Comparing DVR features

DVRs record TV programs to a hard-disk drive, letting you save shows for later viewing. You can pause and rewind live TV, and if you let the show run on for a while, you can also speed through commercials. DVRs also let you schedule programming, including recording a whole season of a particular show. The most famous DVR brand is TiVo, but another option is to rent a DVR from your cable or satellite provider.

Reviews say the following about shopping for a DVR:

  • Advertised capacity is a best-case scenario. DVRs record signals digitally and don't have quality settings. However, the provider can compress digital programming at different rates, so a DVR's capacity can still vary -- sometimes by quite a bit.
  • Consider pairing a rented DVR from your cable company with a basic DVD recorder to archive shows. Most cable companies rent DVRs to subscribers for $8 to $20 per month, which includes the programming guide and equipment fees. A stand-alone DVD recorder will let you transfer shows from your DVR and archive them to DVDs. Good choices can be found in our report on DVD recorders.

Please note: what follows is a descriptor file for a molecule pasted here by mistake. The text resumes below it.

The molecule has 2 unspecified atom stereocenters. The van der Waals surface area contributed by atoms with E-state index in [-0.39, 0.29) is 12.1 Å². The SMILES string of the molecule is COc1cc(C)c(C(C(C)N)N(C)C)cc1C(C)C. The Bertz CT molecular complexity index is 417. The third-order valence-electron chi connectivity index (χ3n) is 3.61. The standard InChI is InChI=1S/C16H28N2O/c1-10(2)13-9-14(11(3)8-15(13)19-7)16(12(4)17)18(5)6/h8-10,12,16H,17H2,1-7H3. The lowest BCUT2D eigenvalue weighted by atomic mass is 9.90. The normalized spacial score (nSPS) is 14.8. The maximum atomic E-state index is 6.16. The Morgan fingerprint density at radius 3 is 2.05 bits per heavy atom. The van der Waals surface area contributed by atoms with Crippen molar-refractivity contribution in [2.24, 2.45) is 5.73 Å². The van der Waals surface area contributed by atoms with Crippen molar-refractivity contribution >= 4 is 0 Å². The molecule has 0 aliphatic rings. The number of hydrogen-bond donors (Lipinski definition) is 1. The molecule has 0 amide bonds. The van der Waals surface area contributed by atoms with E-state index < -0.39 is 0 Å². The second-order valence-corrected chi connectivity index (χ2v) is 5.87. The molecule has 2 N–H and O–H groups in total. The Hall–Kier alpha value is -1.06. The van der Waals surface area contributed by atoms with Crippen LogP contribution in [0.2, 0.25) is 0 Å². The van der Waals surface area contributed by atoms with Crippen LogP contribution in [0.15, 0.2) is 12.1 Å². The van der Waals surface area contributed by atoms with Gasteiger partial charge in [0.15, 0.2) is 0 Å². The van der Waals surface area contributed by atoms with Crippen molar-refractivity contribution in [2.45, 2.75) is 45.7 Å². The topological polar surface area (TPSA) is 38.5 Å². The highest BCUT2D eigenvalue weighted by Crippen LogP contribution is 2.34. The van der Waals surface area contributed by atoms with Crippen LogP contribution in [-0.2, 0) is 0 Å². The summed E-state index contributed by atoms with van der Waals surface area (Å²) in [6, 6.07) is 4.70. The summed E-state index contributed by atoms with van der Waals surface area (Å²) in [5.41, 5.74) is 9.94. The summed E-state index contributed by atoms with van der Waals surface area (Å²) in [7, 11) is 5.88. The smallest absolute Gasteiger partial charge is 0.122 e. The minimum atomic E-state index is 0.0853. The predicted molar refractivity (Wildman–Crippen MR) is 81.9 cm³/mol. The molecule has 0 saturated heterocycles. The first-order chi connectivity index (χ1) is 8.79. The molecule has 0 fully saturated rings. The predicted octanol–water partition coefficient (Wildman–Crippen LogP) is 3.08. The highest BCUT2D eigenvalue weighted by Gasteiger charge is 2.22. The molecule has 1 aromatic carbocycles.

• TiVo is excellent, but pricey. Experts are unanimous in concluding that TiVo DVRs have the best interface, and its current version -- despite some early growing pains -- is better still. However, cable providers are catching up fast. In addition, TiVo's HD DVRs require a multistream (M-series) CableCard, an added monthly expense. TiVo's DVRs won't work with satellite TV, but DirecTV is getting ready to launch a TiVo-powered DVR.
  • Cable company DVRs have their own advantages. While they are a little harder to use and lack some of TiVo's features, cable company DVRs are less expensive, as there's no upfront cost. In addition, cable company DVRs can take advantage of interactive features -- such as video on demand -- that TiVo DVRs can't because of their reliance on one-way CableCards. Some cable companies -- and more are on the way -- offer DVRs that use TiVo's software.
  • Satellite TV subscribers have fewer choices. While cable TV watchers can choose from DVRs from TiVo, Arris (Moxi) and their own provider, satellite TV watchers can only opt for a company-provided DVR. However, reports say that software updates and technology upgrades have made that less of a negative, and that some satellite DVRs have features that TiVo lacks.

DVRs - Digital Video Recorders Runners Up:

Dish Network DuoDVR ViP722K *Est. $6 per month

2 picks including: CNET, PCMag.com…

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Factory Refurbished VIP 722K Dual Tuner HD DVR Dish Network
Buy from Amazon.com
from Amazon.com
New: $399.99 $149.99   
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